A Tale of Two Orchids
Orchids are wildly fascinating. Whether you enjoy them on a purely aesthetic level or delve more deeply into the evolution and specialization of certain species, you cannot help but draw a deep sense of satisfaction from these plants. For natural pollinators of orchids however, the “orchid experience” can prove the best of times or the worst of times, depending on which flower attracts their attention. To that end, this is a tale of two orchids.
Perhaps you’ve heard of the legendary Darwin’s Orchid, Angraecum sesquipedale. This lovely Madagascar native’s large, star-shaped flowers are annual jaw-droppers in the NYBG’s Orchid Show, often drawing throngs of eager fans and photographers. As the story goes, Charles Darwin studied the narrow, 10-15” long, nectar-filled spur that hangs from the rear of each flower, surmising that whichever creature fed on the nectar (and subsequently pollinated the orchid) must posses a proboscis of truly epic proportion. His hypothesis was largely ignored or ridiculed, leaving the mystery of the Angraecum pollinator to remain unsolved for decades. Unfortunately, Darwin would not survive to see his theory substantiated.
When the elusive culprit was finally discovered in 1903, 21 years after Darwin’s death, credit was given where it was due and both insect and orchid were named after the perceptive naturalist. Silently, and under cover of darkness, a species of African hawk moth hovers before the Angraecum flower, unfurls its delicately coiled, foot-long proboscis, and sips the lily-scented nectar from the spur, pollinating the flower in the process; you can see the moth in action for yourself in this clip. It is a textbook example of a plant and pollinator co-evolving to establish a mutually rewarding arrangement. Darwin would have been proud.
Other plants are not so generous and have nothing as heavenly as the Angraecum’s nectar to offer prospective pollinators. I regret to inform you that, as a result, many orchids have resorted to fraud and petty trickery. Shocking, but true! Take for example the curious Brassia species native to the Tropical Americas and West Indies, commonly referred to as Spider Orchids. What is a Spider Orchid in need of pollinating to do? Well, nothing really, apart from hang there and look exactly like a big old spider. It just so happens that certain wasp species find big old spiders thoroughly irresistible and will target them as a food source for their young.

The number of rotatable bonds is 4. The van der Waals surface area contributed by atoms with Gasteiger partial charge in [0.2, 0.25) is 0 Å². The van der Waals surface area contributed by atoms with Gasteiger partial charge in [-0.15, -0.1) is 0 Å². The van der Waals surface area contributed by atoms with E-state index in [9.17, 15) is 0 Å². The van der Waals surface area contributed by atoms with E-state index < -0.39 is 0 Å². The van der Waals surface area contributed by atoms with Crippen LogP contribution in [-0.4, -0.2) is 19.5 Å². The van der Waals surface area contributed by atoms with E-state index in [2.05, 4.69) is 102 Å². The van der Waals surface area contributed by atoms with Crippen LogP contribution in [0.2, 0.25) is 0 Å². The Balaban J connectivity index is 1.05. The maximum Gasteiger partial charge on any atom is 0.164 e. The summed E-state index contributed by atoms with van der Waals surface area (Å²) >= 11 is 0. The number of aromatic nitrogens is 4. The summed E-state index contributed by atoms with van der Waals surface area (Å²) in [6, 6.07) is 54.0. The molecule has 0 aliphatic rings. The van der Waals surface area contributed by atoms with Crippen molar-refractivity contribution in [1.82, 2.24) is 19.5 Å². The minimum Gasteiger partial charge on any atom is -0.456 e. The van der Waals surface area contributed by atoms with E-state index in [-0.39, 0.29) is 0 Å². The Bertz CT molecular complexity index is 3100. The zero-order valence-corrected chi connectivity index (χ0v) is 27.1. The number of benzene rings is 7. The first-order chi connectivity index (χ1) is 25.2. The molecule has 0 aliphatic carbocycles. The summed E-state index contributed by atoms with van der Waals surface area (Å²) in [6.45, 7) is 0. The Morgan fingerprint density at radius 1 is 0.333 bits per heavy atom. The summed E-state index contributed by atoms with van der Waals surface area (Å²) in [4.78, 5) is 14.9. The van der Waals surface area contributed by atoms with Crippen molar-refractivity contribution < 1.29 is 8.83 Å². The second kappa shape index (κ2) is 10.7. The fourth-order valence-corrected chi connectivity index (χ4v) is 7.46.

While the unsuspecting wasp stings what should be the back of the “spider,” it unwittingly dislodges the Brassia flower’s pollinium (a mass of pollen grains), which is then transferred to the next incognito Spider Orchid flower it strikes, effectively fertilizing the plant. While the Brassia is perfectly happy with this exchange, the poor Spider-hunter Wasp is left with absolutely nothing to show for its effort and exertion. But hey, sometimes dinner plans go awry… we’ve all been there.
These are but two tasty tidbits of adaptation–a tiny glimpse into the amazing and intricate world of orchids. Remember, for every dazzling orchid flower you see in the show, there is likely an equally fascinating story behind it. Perhaps it’s a feel-good story, a mystery, or a tale of deception. But one thing is certain: orchids will never fail to captivate. Come for a visit–I think you’ll agree.